P.E.I. has the most living Order of Canada members per capita of any province, and Alberta the fewest.
Denis Poirier, director of honours at the office of the governor general, said addressing the imbalance will be difficult, because the award is based on merit alone.
"There are no quotas for appointment based on any metrics, and each nomination is considered on the merit of the nominee: not on gender, not on age, and not on geography or field of experience," said Poirier.
"What we're trying to do is to see if there are outreach mechanisms that we can use to fill the gaps to better understand why people are less likely to nominate in certain provinces, and or why people are encouraged to nominate."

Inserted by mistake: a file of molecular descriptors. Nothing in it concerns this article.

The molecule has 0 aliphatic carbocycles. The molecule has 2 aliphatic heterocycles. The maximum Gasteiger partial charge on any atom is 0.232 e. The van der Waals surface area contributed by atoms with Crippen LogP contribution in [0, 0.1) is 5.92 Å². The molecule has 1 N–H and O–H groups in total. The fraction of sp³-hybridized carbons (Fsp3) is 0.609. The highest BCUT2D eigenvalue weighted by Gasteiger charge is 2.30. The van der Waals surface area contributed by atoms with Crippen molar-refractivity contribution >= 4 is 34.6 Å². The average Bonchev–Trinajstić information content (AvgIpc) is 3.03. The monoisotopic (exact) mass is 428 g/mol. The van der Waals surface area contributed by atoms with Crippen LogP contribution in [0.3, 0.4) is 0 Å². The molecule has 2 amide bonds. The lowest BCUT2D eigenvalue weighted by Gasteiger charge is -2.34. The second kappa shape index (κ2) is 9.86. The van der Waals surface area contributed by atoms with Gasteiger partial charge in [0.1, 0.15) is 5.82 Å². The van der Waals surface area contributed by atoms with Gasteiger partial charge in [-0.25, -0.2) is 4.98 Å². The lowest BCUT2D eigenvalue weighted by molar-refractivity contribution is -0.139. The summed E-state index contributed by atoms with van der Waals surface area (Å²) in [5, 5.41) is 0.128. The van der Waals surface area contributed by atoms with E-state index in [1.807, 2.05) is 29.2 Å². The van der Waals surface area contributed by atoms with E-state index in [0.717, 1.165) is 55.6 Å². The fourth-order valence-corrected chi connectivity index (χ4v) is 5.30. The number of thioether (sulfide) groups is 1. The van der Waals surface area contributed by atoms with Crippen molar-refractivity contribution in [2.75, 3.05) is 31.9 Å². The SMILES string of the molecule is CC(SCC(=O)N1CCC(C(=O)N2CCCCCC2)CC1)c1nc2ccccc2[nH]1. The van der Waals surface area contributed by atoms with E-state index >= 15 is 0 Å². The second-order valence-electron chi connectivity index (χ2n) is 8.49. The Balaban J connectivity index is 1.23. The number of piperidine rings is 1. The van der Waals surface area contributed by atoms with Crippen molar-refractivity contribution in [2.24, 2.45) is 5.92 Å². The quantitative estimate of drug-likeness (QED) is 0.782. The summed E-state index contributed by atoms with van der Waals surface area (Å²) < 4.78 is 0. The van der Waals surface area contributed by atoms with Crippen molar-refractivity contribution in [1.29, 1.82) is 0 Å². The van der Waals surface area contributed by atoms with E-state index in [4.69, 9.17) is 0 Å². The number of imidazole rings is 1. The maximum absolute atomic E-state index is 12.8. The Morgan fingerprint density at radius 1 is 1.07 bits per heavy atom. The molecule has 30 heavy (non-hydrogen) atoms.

Order of Canada recipients are decided by an independent advisory council chaired by Supreme Court Justice Beverley McLachlin.
Poirier says he doesn't want to see a decline in nominations or inductees from P.E.I. He said Rideau Hall will work on ways to encourage more nominations in provinces where the number of inductees is lower.
The overhaul of the Order of Canada is part of a wider five-year, $13-million review of the Canadian honours system announced in the 2015 federal budget.